Question: I will be changing my Visa status from F2 to F1. In that case, do I need to go back to my home country or can I go to a nearby country like Canada to get my change of status done?
F2 to F1 Visa: Change of Status vs Travel
Following was written by a DSO:
Just want to point out that Change of Status refers to the specific act of remaining in the US while awaiting adjudication.
In this case, the DSO will issue an I-20 specifically marked for Change of Status.
The downsides are really long processing time (9 months to a year), you don’t get a visa sticker after you’ve been approved unless you travel, and the problems of maintaining status while the application is pending, and then maintaining status after it’s been approved.
For example, as an F-2 you can enroll in university part-time while a COS to F-1 is pending. If you receive the approval notice in, say, November, then you would need to go from part-time to full-time since F-1 requires full-time enrollment; obviously, the problem here is that in November, your school would generally not allow you to add any classes to your schedule to bring you up to full time. It is usually well beyond add/drop courses at that point.
The scenario in your case is obtaining status by travel.
You would obtain an initial I-20 from your DSO, leave the US, visit a consulate/embassy, and re-enter with your newly-issued I-20 and newly-issued visa in your passport.
The upside is that it’s quick and you have the new visa moving forward.
The downsides here are expenses (flights, possibly hotels, etc) and the possibility of a visa denial, so you’d be stuck with no way back into the US.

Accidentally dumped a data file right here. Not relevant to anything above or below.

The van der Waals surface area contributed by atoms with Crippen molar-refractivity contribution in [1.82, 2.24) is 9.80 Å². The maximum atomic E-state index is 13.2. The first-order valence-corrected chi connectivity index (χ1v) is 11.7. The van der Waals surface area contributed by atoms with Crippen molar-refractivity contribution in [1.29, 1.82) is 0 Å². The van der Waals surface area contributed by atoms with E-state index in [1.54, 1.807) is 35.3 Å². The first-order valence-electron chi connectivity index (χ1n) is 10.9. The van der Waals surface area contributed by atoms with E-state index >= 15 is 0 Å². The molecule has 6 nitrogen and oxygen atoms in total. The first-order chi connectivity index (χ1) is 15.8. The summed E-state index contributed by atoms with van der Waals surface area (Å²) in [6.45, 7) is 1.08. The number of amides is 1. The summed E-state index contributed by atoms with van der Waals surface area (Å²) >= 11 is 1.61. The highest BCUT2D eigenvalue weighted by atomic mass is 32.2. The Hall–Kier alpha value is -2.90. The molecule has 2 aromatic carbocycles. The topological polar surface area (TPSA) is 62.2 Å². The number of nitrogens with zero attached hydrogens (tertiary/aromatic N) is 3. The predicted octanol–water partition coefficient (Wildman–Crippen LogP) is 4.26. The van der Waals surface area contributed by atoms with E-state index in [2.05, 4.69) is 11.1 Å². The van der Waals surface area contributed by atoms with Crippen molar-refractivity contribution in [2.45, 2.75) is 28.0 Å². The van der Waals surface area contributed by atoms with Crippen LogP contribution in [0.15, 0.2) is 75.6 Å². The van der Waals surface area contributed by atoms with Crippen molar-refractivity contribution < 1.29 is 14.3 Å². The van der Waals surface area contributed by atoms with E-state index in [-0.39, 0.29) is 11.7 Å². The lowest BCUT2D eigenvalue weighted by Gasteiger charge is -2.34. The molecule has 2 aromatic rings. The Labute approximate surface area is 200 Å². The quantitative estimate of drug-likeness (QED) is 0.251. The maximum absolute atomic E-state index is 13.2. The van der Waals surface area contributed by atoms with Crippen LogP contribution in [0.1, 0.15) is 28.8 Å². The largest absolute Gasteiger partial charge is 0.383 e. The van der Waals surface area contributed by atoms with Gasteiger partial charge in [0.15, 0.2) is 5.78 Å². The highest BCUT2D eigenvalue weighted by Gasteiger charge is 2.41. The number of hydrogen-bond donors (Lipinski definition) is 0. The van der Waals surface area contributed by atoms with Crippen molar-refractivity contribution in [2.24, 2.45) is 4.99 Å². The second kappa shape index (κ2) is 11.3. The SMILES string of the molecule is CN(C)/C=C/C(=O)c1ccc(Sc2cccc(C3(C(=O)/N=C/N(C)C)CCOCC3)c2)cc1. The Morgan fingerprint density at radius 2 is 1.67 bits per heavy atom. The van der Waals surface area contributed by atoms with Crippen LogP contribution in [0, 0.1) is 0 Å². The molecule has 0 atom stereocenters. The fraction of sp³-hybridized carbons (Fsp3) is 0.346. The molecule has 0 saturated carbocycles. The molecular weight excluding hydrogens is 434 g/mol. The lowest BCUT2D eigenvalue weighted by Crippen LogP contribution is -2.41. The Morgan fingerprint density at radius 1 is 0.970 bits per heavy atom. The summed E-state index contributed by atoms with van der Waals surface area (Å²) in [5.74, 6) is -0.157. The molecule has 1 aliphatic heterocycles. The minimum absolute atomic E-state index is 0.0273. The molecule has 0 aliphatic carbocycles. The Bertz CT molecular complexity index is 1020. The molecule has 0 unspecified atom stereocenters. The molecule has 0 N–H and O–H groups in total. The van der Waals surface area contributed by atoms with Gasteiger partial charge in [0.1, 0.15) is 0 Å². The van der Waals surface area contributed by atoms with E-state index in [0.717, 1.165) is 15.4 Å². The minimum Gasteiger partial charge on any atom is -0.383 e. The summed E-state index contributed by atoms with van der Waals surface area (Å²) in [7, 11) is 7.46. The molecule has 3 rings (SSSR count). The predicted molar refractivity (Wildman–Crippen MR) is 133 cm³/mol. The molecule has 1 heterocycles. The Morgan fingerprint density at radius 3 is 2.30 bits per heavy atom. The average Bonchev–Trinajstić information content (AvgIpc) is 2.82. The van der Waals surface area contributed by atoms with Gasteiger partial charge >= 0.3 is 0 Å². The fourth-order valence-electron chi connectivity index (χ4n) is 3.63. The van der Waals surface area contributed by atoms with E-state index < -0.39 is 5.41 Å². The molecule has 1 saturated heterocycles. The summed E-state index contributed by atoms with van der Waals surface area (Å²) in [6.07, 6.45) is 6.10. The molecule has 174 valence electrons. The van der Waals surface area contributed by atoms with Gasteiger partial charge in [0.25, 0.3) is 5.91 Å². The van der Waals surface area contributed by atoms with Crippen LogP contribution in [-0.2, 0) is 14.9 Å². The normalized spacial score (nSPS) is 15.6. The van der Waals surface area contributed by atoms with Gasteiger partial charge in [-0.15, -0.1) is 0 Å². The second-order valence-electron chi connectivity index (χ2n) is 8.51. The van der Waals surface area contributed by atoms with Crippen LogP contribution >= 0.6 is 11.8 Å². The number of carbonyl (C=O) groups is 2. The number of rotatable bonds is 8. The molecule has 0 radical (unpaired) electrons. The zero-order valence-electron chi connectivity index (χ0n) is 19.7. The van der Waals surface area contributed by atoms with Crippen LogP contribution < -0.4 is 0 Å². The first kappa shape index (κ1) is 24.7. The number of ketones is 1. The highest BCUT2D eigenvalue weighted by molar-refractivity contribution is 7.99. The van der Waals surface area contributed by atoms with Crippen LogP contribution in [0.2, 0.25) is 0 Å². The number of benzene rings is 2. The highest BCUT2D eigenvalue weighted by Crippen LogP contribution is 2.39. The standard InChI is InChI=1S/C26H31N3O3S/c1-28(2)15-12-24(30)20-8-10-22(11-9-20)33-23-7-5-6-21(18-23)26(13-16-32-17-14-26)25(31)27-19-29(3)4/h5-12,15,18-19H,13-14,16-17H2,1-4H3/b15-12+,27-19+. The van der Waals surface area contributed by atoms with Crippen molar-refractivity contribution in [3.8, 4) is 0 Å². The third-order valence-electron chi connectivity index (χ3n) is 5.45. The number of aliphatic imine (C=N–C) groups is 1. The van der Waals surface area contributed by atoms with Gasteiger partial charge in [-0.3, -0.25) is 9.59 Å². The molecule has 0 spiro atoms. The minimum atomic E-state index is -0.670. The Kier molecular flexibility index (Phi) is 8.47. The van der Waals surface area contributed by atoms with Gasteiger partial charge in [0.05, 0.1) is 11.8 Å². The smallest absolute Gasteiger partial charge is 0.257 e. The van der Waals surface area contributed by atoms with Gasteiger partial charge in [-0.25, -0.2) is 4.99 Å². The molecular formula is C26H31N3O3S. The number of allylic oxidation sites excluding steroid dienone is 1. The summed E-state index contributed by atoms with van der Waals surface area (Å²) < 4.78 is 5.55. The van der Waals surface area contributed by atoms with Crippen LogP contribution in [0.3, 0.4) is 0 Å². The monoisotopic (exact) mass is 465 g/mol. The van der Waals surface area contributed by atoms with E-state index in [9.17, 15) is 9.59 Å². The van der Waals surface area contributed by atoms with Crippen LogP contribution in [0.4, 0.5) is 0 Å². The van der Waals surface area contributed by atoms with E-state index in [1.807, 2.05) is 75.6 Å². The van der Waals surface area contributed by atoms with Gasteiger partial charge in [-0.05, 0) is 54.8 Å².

It becomes slightly riskier if you are applying for the visa at a US consulate in a country other than your own citizenship.
You are basically asking the consulate to do you a favor just by seeing you. There are students do this with no problems.
I even had a Brazilian student on OPT who went to Iceland for her job and she was approved for the renewal. And I’ve seen others get denied. So I’ve seen it play out both ways.
The thing you need to consider is that it would be that much more difficult to show evidence of strong ties to your home country to overcome nonimmigrant intent.
Suggestions from the Community Members:
Here are the reasons, why going to the home country is advisable.
Unless you have relatives in Canada, an extended stay can be a problem if F1 Visa processing goes beyond your planned travel. There are members here who have given interviews and are still waiting to hear from the consulate and it can take 60 to 90 on 221(g) and sometimes even longer.
It’s a case by case scenario and one can’t can’t say if that’s new normal.
Your goal should be prepared for worst – Extended Stay in Canada.
I was stuck 34 days after H1B Stamping via Dropbox and spoke to a guy here who has been waiting for 10 months now in India (U.S. Consulate in Hyderabad) after his visa interview.
A lot of unknown factors are there and it’s hard for anyone to give you a black and white answer.